AIC & Over 30 Trade Associations Speak Out Against FTC-DOJ Antibusiness Proposal

The American Investment Council recently joined the U.S. Chamber of Commerce, the National Association of Manufacturers, the National Retail Federation, and nearly 30 other influential advocacy organizations representing thousands of businesses across sectors of the U.S. economy to oppose a proposed transformation of the Federal Trade Commission’s (FTC) and Department of Justice’s (DOJ) premerger notification requirements under the Hart-Scott-Rodino Act (HSR Form). The proposed new HSR Form, which Congress did not intend or authorize, will delay and discourage merger and acquisition activity that is vital to businesses of all sizes, stifling the flow of capital, growth, and job creation. The antitrust changes are a result of far-left Sen. Elizabeth Warren, FTC Chair Lina Khan, and DOJ AAG Jonathan Kanter efforts to enact a “comprehensive redesign” of antitrust policy without Congressional approval.

The letter, addressed to leadership of both the Senate and House Judiciary Committees, explains that the proposed changes to the pre-merger notification rules will dramatically delay and discourage private investments and transactions critical to growth, job creation, and innovation for businesses of all sizes. Approximately 85 percent of private equity investments support small businesses with fewer than 500 employees. Economists project that these smaller and middle-market businesses backed by private equity will be hit the hardest by the FTC and DOJ’s significant and unnecessary M&A regulatory burdens.

Copied below are a few key excerpts from the letter:

  • Additional $2 Billion Regulatory Burden on Small Businesses – “The FTC’s and DOJ’s new regime would subject thousands of businesses each year to costly and unnecessary new burdens. Smaller and middle-market businesses will be hit the hardest. Economists project the new regime will equate to over $2 billion in annual costs on these businesses with no identifiable benefit.” (Page 1)

  • Quadrupling of Average M&A Review Time – “The proposed new regime would … require every company to submit substantial amounts of information in their initial notification, subjecting 100% of transactions to a level of burdensome reporting only potentially necessary for less than 2% of deals. The proposal estimates that the time to prepare an average filing will quadruple. For more complex transactions (which account for nearly half of all merger filings), companies will face a seven-fold increase in filing times. This transformation will delay transactions by weeks or months.” (Page 2)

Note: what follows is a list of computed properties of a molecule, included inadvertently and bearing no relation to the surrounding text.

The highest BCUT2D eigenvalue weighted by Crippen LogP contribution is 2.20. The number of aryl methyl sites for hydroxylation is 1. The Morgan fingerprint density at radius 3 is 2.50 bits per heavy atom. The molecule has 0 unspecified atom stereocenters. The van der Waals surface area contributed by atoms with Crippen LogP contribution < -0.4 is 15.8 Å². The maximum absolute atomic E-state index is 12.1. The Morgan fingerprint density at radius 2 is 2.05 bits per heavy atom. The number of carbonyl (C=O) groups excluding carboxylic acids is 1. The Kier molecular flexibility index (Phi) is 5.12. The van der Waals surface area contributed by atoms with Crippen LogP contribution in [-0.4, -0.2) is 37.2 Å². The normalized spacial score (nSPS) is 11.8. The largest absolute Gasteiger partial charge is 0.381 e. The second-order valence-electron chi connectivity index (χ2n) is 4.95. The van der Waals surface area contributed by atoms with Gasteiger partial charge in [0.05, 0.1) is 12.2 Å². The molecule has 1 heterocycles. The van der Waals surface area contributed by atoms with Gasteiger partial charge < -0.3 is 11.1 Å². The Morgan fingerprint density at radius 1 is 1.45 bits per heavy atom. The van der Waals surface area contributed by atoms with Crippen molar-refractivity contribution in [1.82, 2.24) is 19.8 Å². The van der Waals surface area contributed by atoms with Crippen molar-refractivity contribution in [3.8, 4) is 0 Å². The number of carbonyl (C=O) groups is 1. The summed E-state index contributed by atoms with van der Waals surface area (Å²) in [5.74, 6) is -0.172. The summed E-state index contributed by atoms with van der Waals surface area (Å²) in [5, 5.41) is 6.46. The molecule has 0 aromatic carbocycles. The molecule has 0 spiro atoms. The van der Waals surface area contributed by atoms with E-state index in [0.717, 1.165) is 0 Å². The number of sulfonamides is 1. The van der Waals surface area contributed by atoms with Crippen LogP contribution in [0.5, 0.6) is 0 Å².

• No Authorization from Congress – “The proposed rule will impose considerable costs on businesses and inhibit important transactions that introduce no competitive threat of any kind … In short, the FTC and DOJ are attempting to impose significant, unnecessary costs on American businesses that Congress did not intend or authorize.” (Page 2)

At a House Antitrust Subcommittee hearing earlier this week, Ranking Member Rep. Lou Correa (D-CA) and Rep. Scott Fitzgerald (R-WI) highlighted the business community letter and other U.S. industry groups who have expressed concerns with the proposed changes. “I’ve heard significant concerns from a wide variety of businesses with both of these efforts,” said Rep. Correa. “I caution the division that in following its mission to stamp out antitrust violations, it needs to be careful not to unintentionally harm competition and consumers.”

Read an excerpt from Bloomberg covering the letter below:

Business Groups Lobby Congress To Stop Merger Review Changes
Bloomberg | Katie Arcieri
November 14, 2023
View Source

The US Chamber of Commerce and more than two dozen other trade associations are urging members of Congress to help stop an overhaul of the Department of Justice and Federal Trade Commission’s merger and acquisition review process.

The DOJ and FTC’s proposed changes to pre-merger notification rules reject the Hart-Scott-Rodino Act standards companies have relied on for more than four decades and “subject thousands of businesses each year to costly and unnecessary new burdens,” the groups said in a Tuesday letter to Senate Judiciary Committee Chair Dick Durbin (D-Ill.), House Judiciary Committee Chairman Jim Jordan (R-Ohio), Senate Judiciary Committee ranking member Lindsey Graham (R-S.C.) and House Judiciary Committee ranking member Jerrold Nadler (D-N.Y.)

“Smaller and middle-market businesses will be hit the hardest,” the associations wrote, saying they represent thousands of businesses. “Economists project the new regime will equate to over $2 billion in annual costs on these businesses with no identifiable benefit.”